Cockamamie Malarkey – Idioms for Idiotism

Cockamamie – Origin: 
 ‡ 1940–45,  Americanism; in orig. sense, paper strip with an image which could be transferred to the skin when moistened, apparently alteration of decalcomania; sense “ridiculous” probably by association with cock-and-bull story, poppycock, etc.

The world needs more ways to express the idea of nonsense – when Joe Biden very rightly called out that other Presidential candidate for preaching a whole lot of malarkey, the internet exploded with searches for the word ‘malarkey.’  Obviously there are a lot of people who didn’t grow up with an Irish grandmother. 

Words for ‘nonsense’ should not be confused with ‘nonsense words’ (see my entry on A Runcible Spoon).  Words for nonsense are essential to a world in which the nonsensical dominates almost every form of public discourse.  I like ‘cockamamie’ because even its origin is completely nonsensical – perhaps derived from ‘decalcomania’, evidently a kind of ephemeral transferable tattoo invented in America in the 1940s, elided with cock-and-bull and poppycock, both of British origin.  

For ‘cock-and-bull’ see http://www.phrases.org.uk/meanings/cock%20and%20bull%20story.html

“The early 17th century French term ‘coq-a-l’âne’ was glossed in Randle Cotgrave’s A Dictionarie of the French and English Tongues, 1611 as meaning:

An incoherent story, passing from one subject to another.

The literal translation of ‘du coq à l’âne’ is ‘from rooster to jackass’, which nicely fits the meaning of the term. This was later taken up in Scots as “cockalayne”, again with the same meaning. The first citation of ‘cock and bull’ stories in English is from Robert Burton’s The Anatomy of Melancholy, 1621: “Some mens whole delight is to talk of a Cock and Bull over a pot.”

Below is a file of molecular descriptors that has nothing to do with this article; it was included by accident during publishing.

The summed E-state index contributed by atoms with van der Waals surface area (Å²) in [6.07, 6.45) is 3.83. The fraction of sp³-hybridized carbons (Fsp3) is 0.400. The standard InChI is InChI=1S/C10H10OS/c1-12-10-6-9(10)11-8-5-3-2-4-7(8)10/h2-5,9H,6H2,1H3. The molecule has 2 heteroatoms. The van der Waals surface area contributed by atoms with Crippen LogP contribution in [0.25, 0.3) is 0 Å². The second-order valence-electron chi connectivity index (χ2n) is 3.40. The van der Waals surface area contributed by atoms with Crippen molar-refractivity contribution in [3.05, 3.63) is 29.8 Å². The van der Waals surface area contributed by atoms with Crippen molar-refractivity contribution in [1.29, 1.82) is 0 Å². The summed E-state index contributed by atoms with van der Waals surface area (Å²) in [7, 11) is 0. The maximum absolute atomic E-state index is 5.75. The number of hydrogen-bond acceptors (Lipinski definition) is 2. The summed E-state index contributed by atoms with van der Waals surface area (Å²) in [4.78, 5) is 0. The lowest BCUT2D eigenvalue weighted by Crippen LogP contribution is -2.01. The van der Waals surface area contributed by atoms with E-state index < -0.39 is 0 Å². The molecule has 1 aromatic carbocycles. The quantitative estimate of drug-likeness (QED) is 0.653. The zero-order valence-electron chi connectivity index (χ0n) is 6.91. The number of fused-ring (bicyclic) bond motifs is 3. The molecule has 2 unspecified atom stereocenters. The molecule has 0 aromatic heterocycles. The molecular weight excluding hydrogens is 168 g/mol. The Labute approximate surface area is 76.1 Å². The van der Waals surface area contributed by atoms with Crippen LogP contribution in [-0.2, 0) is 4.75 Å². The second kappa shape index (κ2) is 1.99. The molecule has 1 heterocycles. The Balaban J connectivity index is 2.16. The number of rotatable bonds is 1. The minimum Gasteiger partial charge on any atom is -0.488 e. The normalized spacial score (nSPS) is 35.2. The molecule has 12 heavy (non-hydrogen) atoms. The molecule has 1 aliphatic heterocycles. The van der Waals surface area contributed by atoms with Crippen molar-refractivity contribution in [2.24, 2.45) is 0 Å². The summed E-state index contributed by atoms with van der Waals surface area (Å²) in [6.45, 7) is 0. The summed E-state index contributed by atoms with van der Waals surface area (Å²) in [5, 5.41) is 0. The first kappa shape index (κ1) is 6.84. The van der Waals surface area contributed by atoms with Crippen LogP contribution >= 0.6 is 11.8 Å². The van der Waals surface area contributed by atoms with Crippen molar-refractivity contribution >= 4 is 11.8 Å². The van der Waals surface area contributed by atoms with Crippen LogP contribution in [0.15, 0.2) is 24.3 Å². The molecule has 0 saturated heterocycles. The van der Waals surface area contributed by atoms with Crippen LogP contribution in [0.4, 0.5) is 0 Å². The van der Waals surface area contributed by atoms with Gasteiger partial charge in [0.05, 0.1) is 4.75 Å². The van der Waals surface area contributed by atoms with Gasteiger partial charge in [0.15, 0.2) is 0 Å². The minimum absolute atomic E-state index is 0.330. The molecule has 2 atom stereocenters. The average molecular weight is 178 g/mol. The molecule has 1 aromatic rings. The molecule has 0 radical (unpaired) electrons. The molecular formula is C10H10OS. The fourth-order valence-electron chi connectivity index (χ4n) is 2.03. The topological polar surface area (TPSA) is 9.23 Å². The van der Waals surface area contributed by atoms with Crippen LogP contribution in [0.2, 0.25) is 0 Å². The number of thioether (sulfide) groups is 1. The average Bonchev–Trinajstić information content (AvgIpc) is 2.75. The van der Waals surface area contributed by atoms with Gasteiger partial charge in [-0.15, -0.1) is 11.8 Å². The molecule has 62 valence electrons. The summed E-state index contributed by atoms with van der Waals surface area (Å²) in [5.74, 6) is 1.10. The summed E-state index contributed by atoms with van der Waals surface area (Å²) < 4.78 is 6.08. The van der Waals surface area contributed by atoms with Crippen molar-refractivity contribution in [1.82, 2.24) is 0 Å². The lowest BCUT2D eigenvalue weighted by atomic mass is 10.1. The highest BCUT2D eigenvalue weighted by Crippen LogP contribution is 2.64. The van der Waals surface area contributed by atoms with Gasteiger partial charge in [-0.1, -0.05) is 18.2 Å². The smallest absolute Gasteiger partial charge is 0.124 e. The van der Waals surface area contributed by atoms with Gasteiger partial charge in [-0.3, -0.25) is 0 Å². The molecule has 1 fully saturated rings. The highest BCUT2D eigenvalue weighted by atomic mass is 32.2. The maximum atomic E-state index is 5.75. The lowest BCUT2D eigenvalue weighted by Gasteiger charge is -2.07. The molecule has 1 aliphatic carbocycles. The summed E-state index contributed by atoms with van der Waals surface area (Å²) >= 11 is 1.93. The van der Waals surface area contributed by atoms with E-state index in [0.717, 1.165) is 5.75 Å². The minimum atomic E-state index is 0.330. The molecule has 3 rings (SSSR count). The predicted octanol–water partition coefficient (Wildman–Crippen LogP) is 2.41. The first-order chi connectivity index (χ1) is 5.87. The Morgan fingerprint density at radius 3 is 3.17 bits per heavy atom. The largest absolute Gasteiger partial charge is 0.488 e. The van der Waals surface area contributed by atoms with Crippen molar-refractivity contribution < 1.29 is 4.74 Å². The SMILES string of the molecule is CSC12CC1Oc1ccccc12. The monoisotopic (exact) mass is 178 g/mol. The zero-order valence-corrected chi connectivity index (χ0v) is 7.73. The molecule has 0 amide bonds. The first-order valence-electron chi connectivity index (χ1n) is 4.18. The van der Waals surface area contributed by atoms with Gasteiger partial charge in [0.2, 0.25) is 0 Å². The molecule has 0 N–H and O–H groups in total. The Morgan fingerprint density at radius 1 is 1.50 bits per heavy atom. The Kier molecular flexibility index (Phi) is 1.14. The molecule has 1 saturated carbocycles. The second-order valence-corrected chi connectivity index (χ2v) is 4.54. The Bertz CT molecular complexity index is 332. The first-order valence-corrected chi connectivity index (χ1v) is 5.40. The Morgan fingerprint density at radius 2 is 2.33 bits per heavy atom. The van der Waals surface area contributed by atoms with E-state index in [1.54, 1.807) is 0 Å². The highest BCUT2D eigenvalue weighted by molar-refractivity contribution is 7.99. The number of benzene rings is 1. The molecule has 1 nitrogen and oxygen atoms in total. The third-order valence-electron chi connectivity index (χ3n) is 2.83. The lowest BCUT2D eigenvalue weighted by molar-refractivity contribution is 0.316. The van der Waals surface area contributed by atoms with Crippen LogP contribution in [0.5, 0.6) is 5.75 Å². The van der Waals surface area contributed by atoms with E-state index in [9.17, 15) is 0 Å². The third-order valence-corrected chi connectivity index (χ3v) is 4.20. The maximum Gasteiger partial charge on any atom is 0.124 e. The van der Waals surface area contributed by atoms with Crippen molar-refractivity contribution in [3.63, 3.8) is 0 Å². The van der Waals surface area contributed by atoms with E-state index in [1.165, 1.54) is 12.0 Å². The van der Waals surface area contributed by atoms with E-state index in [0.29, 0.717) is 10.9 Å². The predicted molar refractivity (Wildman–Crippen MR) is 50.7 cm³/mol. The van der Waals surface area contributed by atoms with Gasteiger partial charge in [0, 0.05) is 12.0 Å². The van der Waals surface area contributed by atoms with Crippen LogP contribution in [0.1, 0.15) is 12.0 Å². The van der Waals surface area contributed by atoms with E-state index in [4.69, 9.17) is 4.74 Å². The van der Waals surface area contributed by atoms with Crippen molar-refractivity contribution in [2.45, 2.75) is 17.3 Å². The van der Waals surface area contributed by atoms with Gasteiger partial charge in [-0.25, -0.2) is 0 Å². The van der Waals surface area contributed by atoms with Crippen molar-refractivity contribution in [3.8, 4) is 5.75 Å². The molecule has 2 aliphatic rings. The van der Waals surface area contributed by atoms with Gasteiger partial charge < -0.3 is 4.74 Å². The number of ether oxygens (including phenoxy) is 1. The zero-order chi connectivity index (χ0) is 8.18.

What’s so delightful here is the arcane journey from French to English, the misunderstandings, malapropisms and accidents by means of which most words for ‘nonsense’ are derived.  

Another Americanism for ‘nonsense’ is ‘hooey’, which seems to have originated in the 1920s.  

It’s nice to know that the Americans are sufficiently aware of their shortcomings as to have invented so many ways to say ‘nonsense’.

 

 

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About hickson1

Art historian, professor, Italian Renaissance and Baroque specialist
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